This verse is interpreted by Paul in 1Cor. 9.8-10 and yet few Christians understand it (or, possibly, I understand it wrong). I am fairly sure I grasp what Paul meant. Here is Paul’s take on this command only given once in Dt. 25.4:
Six times in the Gospel of John (and found in no other account), the terminology of “the beloved disciple” is presented: 13.23, 25, 19.26, 20.2, 21.7, 21.20. The Apostle John, writing toward the end of his life, identified himself as author of this gospel which we know by account comparison: This is the disciple who testifies about these things and has written these things, and we know that his testimony is true (John 21.24 NET). The end note of knowing the veracity of John’s testimony is probably a reflection by his team of followers and amanuenses about his exemplary life and testimony of The Spirit.
Proverbs 13:24: The one who spares his rod hates his child, but the one who loves him is prompt in disciplining him.
Here is a proverb which explains a concern over a child’s ultimate welfare. The parent who loves a child in the best possible way gives him or her the attention required for guidance. Even though this proverb contrasts the love of discipline exhibited by a parent with the hate of sparing the rod, hate is probably not the direct opposite of love. Ignoring the child, rather, would probably be the antithesis of love.
This illustration of love from Proverbs helps to explain the act of discipleship. To mentor someone involves attentive effort instead of self concern and/or given attention to others. Hypothetically, any would-be mentor must isolate those of his pupils who are the most interested in his teaching and who would be adept at propagating it. This explains why Jesus loved one disciple especially: John, the son of Zebedee. This was James’ younger brother who along with him and Peter formed an inner circle of special disclosure. Even though John was prominent from the beginning of the church (Acts chapters 3-4), his enduring contribution is seen through the Revelation account, Gospel, and epistles. John’s unique understanding and writings reflect the purposes of Jesus in mentoring the young disciple.
This concept of an ‘inner circle’ is seen in the lists of disciples from the Synoptic Gospels and Acts: Mt. 10.2-4, Mk. 3.16-19, Lk. 6.14-16, Acts 1.13. This ‘inner circle’ are always listed first. They were the ones that Jesus called first to follow after John the Baptist was imprisoned (Mk. 1.16-20). Andrew, however, fades into the background from this inner circle for an undisclosed reason. The ‘inner circle’ is seen by who Jesus allows to accompany during extraordinary events: The raising of Jairus daughter from the dead (Mk. 5.37), The Transfiguration of Christ (Mk. 9.2), and the Garden of Gethsemane prayer (Mk. 14.32-35). Also, to these three disciples Jesus gave new names: “Peter” to Simon bar Jonah, and Sons of Boanerges (thunder) to James and John.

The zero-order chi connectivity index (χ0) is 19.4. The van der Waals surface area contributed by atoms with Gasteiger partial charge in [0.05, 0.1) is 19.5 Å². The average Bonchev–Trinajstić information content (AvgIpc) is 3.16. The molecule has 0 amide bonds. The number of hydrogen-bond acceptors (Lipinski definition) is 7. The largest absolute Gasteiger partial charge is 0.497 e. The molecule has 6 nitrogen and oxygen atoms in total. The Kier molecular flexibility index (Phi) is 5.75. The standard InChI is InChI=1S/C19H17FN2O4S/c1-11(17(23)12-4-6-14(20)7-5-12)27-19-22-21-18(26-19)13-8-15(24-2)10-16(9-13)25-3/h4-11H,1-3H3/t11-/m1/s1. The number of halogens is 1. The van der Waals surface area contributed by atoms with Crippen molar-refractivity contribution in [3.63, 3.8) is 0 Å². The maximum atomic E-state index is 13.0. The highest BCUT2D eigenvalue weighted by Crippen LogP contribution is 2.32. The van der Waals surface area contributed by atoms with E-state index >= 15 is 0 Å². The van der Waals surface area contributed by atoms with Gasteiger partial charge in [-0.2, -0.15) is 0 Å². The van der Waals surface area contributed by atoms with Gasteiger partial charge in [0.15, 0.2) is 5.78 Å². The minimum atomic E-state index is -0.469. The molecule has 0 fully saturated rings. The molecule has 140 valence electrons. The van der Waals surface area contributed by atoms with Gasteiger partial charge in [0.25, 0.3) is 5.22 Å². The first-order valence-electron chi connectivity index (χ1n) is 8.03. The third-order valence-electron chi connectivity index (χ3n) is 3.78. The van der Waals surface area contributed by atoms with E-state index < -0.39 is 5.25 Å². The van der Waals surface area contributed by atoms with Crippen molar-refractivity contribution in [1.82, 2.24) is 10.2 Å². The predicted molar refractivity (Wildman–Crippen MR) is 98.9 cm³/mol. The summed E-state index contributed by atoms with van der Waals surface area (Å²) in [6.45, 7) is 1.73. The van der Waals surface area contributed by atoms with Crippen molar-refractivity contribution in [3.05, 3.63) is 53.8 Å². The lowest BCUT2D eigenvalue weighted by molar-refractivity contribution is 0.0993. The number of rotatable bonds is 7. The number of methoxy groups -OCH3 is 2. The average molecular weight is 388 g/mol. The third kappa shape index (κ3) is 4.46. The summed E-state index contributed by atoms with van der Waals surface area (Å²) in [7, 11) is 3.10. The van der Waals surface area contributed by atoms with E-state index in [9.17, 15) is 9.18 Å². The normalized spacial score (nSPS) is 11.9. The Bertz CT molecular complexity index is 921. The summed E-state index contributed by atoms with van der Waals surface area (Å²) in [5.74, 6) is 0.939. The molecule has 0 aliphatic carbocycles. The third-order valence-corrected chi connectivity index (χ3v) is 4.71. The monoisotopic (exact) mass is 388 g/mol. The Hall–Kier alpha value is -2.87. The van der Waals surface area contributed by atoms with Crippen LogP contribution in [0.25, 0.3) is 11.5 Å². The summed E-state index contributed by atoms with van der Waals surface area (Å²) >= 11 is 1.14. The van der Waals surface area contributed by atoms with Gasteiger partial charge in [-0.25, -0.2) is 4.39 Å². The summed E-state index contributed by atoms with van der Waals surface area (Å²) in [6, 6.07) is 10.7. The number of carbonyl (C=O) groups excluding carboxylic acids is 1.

John was younger than James most probably since he is listed after his brother. He may not have been out of his teens when called by Jesus since a Hebrew boy became a man at age 12. Being called to discipleship at a younger age had the advantage of not having to relearn faulty approaches to life which were common among the other disciples. Jesus could take John and disciple him before he could form erroneous spiritual ideas such as the then current thinking of the Pharisees, Scribes, and Sadducees.
It was the ‘inner three’ who received the bulk of the rebukes of Jesus. Often, the ‘inner three’ they put themselves forward in their misguided zeal: James and John wanting to call fire upon their adversaries (Luke 9.51-56), Peter hindering Jesus’ purpose (Mt. 16.21-23), John and James wanting to sit with Jesus in His kingdom (Mk. 10.35-45). As is the case in Proverbs, John recognized authorial instruction from a godly figure as loving.
John was very aged at the time of his recorded writings, and inevitably, the question arose: How would he refer to himself in his recounting the events in his gospel? After all, one of the purposes of his gospel was to correct a few (but important) misconceptions which were starting to form from the accounts in the Synoptic Gospels alone (John wrote an additional account and not a replacement). Any eyewitness publishing his historical account seeks to represent himself to his audience as a participant to achieve any credibility for his assertions. On the other hand, truly and ultimately (and also in the other scriptures) the author is God and John probably is sensitive to this fact (see John 14.26). After a lifetime of reflection upon the person of Jesus and all the events John experienced including the start of the Church Community, John could have happily concluded he was beloved by God, and so chose that moniker when composing The Gospel of John.
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